Nevertheless, he warns, “I am afraid that some of our military heavyweights may bulldoze their way to stop the talks.”
by 1880, from an earlier noun, bulldose "a severe beating or lashing" (1876), literally "a dose fit for a bull," a slang word referring to the intimidation beating of black voters (by either blacks or whites) in the chaotic 1876 U.S. presidential election. See bull (n.1) + dose (n.). Related: Bulldozed; bulldozing.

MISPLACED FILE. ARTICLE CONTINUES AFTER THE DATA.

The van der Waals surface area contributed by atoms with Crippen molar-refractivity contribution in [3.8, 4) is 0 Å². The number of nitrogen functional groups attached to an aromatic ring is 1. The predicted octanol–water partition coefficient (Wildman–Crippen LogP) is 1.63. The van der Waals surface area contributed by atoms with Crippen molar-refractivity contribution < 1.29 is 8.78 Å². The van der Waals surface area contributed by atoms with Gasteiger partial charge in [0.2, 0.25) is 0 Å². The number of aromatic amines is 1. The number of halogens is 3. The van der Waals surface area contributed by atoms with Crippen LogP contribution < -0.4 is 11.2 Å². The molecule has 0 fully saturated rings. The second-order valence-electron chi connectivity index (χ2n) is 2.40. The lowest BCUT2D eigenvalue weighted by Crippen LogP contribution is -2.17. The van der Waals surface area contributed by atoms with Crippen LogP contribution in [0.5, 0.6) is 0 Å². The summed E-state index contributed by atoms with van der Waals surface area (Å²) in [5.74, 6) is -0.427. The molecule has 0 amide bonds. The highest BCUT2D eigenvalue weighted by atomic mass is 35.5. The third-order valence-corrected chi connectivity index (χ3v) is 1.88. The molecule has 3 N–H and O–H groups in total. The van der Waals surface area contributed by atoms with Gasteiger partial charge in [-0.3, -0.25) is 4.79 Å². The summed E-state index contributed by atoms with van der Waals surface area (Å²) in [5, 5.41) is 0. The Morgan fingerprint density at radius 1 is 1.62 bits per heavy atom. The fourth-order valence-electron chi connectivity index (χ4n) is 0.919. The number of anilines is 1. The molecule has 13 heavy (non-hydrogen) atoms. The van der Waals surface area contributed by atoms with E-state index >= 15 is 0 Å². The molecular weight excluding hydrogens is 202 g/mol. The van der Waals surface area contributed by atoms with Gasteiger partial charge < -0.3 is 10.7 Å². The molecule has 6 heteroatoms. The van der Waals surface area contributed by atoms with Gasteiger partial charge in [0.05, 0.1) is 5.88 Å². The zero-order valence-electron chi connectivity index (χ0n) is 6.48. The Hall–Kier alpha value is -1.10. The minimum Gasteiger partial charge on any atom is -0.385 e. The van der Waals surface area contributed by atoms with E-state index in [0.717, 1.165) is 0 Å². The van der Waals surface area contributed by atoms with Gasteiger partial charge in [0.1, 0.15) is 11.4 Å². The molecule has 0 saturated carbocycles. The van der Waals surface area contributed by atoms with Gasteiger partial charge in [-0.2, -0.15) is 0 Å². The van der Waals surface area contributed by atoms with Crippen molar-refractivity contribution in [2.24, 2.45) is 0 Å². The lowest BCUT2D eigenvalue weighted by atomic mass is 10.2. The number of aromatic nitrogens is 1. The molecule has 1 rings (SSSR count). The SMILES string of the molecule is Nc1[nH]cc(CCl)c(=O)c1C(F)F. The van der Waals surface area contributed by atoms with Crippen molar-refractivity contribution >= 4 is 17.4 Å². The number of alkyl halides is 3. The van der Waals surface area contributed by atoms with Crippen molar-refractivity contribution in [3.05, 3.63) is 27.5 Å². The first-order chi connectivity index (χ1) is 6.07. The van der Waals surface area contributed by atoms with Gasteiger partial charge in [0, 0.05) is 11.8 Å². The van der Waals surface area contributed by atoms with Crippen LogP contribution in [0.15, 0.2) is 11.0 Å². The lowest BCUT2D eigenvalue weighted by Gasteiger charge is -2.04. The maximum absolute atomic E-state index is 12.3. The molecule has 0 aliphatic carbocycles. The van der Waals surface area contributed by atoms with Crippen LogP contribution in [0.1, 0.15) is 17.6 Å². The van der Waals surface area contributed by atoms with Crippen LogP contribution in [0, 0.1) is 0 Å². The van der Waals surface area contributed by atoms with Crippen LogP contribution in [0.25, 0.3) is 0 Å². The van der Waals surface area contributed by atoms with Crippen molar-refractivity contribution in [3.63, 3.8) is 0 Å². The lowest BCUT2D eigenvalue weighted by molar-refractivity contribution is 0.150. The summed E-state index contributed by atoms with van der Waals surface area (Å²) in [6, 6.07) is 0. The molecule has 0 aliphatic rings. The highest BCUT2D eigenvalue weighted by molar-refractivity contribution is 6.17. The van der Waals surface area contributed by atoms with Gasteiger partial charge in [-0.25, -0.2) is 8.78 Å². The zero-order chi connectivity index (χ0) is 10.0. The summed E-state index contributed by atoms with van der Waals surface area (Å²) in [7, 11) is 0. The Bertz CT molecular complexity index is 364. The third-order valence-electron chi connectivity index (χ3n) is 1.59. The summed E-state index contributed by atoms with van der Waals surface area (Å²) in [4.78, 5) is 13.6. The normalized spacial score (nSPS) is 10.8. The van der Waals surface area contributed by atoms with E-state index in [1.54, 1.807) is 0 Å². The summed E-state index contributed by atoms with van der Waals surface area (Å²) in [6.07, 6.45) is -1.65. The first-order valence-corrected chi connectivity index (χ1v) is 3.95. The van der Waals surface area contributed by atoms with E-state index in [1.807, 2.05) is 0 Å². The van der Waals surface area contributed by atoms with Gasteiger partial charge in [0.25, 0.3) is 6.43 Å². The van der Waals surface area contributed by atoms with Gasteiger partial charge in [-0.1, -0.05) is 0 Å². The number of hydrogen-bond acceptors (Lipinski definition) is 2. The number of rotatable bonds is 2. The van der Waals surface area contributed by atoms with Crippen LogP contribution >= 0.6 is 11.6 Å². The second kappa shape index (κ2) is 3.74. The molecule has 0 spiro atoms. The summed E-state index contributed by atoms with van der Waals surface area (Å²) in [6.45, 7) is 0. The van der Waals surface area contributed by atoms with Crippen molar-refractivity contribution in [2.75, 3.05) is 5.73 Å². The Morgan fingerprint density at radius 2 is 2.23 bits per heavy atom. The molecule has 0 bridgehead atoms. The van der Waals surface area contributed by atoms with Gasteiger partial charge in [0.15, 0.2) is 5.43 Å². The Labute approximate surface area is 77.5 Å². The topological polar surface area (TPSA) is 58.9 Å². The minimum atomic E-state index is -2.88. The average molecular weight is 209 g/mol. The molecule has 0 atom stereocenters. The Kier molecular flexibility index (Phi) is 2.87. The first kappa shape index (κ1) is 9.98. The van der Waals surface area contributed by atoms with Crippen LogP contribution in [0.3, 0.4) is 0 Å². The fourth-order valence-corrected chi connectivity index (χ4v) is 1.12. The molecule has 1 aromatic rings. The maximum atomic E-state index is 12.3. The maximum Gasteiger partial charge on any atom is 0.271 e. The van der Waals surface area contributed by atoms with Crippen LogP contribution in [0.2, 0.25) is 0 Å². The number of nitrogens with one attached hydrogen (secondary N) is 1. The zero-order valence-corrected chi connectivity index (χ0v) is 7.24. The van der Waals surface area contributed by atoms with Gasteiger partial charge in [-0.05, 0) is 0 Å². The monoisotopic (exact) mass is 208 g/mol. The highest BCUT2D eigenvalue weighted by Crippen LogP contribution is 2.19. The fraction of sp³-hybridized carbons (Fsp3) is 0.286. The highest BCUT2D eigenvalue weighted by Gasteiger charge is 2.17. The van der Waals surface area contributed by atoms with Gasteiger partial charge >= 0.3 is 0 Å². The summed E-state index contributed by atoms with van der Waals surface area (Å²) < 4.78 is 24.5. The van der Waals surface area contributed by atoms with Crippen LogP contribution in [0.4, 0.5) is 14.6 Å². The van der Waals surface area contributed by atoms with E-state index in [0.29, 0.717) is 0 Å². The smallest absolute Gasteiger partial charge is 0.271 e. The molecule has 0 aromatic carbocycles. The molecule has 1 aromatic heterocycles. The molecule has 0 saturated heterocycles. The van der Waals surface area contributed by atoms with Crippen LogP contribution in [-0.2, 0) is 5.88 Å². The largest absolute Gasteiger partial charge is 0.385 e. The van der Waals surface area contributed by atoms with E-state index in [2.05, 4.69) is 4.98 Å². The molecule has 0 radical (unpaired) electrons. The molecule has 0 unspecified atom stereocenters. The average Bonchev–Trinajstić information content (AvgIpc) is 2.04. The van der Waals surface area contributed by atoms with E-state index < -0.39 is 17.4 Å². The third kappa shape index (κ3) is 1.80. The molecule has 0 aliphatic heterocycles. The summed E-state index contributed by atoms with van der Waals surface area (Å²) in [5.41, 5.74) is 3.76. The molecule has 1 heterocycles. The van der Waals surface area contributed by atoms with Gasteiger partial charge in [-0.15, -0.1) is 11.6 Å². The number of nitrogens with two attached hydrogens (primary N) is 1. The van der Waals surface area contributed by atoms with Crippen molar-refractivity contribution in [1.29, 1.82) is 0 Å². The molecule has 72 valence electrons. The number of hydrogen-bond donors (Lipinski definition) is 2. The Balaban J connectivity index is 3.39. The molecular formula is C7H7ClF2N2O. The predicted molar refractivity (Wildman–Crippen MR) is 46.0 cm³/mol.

To intimidate; overcome by force •Early use of the term is connected with Southern politics of the Reconstruction period and describes the intimidation of black men who wished to vote: to bulldoze employees
[1870s+; fr bulldose, ''to beat, flog with a strip of leather,'' perhaps fr the notion of the dose of force needed to cow a bull]